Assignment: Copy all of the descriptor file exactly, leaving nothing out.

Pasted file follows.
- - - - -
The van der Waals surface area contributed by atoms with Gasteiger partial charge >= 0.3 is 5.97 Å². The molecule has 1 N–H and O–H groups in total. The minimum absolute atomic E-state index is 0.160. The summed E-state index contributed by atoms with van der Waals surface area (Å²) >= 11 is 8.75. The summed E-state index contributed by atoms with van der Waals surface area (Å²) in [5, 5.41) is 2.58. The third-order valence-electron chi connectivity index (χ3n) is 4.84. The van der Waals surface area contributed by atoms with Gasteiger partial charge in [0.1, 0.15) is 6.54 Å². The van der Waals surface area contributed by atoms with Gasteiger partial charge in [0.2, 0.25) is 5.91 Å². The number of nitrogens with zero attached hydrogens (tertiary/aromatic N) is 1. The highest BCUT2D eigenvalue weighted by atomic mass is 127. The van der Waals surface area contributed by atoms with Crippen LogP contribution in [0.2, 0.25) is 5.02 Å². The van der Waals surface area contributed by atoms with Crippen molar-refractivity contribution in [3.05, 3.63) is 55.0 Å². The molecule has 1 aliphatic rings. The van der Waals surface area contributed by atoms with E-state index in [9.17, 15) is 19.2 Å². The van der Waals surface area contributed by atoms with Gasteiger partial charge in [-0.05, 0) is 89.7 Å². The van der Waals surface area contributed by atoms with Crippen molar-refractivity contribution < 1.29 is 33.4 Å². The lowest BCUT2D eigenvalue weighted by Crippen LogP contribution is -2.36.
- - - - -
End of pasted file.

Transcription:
The van der Waals surface area contributed by atoms with Gasteiger partial charge >= 0.3 is 5.97 Å². The molecule has 1 N–H and O–H groups in total. The minimum absolute atomic E-state index is 0.160. The summed E-state index contributed by atoms with van der Waals surface area (Å²) >= 11 is 8.75. The summed E-state index contributed by atoms with van der Waals surface area (Å²) in [5, 5.41) is 2.58. The third-order valence-electron chi connectivity index (χ3n) is 4.84. The van der Waals surface area contributed by atoms with Gasteiger partial charge in [0.1, 0.15) is 6.54 Å². The van der Waals surface area contributed by atoms with Gasteiger partial charge in [0.2, 0.25) is 5.91 Å². The number of nitrogens with zero attached hydrogens (tertiary/aromatic N) is 1. The highest BCUT2D eigenvalue weighted by atomic mass is 127. The van der Waals surface area contributed by atoms with Crippen LogP contribution in [0.2, 0.25) is 5.02 Å². The van der Waals surface area contributed by atoms with Crippen molar-refractivity contribution in [3.05, 3.63) is 55.0 Å². The molecule has 1 aliphatic rings. The van der Waals surface area contributed by atoms with E-state index in [9.17, 15) is 19.2 Å². The van der Waals surface area contributed by atoms with Gasteiger partial charge in [-0.05, 0) is 89.7 Å². The van der Waals surface area contributed by atoms with Crippen molar-refractivity contribution < 1.29 is 33.4 Å². The lowest BCUT2D eigenvalue weighted by Crippen LogP contribution is -2.36.